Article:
(7) An interest transferred in trust fails to satisfy the condition set forth in paragraph (a)(1) of this section, that the spouse be entitled to all the income, to the extent that the income is required to be accumulated in whole or in part or may be accumulated in the discretion of any person other than the donee spouse; to the extent that the consent of any person other than the donee spouse is required as a condition precedent to distribution of the income; or to the extent that any person other than the donee spouse has the power to alter the terms of the trust so as to deprive her of her right to the income. An interest transferred in trust will not fail to satisfy the condition that the spouse be entitled to all the income merely because its terms provide that the right of the donee spouse to the income shall not be subject to assignment, alienation, pledge, attachment or claims of creditors.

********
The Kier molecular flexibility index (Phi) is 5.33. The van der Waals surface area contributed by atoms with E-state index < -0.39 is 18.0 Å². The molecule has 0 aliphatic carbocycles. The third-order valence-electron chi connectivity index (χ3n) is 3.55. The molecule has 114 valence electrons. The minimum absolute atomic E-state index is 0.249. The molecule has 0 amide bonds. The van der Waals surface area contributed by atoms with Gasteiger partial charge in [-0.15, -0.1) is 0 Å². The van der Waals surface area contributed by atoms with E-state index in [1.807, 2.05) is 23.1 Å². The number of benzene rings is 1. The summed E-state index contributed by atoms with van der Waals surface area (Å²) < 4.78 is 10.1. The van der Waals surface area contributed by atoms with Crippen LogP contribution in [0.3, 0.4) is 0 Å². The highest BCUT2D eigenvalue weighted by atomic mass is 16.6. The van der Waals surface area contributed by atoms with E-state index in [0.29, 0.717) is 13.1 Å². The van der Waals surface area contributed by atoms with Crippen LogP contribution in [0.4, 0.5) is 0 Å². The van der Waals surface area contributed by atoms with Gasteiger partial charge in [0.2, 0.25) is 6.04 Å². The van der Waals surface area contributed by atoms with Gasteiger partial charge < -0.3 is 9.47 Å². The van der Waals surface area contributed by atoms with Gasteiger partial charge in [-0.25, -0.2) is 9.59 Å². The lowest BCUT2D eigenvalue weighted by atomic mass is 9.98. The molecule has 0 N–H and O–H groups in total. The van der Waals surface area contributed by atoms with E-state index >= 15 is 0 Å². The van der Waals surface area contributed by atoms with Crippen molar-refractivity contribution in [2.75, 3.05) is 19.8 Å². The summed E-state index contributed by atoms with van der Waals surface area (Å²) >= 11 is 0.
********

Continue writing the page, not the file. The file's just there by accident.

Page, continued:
(8) In the case of an interest transferred in trust, the terms “entitled for life” and “payable annually or at more frequent intervals”, as used in the conditions set forth in paragraph (a) (1) and (2) of this section, require that under the terms of the trust the income referred to must be currently (at least annually; see paragraph (e) of this section) distributable to the spouse or that she must have such command over the income that it is virtually hers. Thus, the conditions in paragraph (a) (1) and (2) of this section are satisfied in this respect if, under the terms of the trust instrument, the donee spouse has the right exercisable annually (or more frequently) to require distribution to herself of the trust income, and otherwise the trust income is to be accumulated and added to corpus. Similarly, as respects the income for the period between the last distribution date and the date of the spouse's death, it is sufficient if that income is subject to the spouse's power to appoint. Thus, if the trust instrument provides that income accrued or undistributed on the date of the spouse's death is to be disposed of as if it had been received after her death, and if the spouse has a power of appointment over the trust corpus, the power necessarily extends to the undistributed income.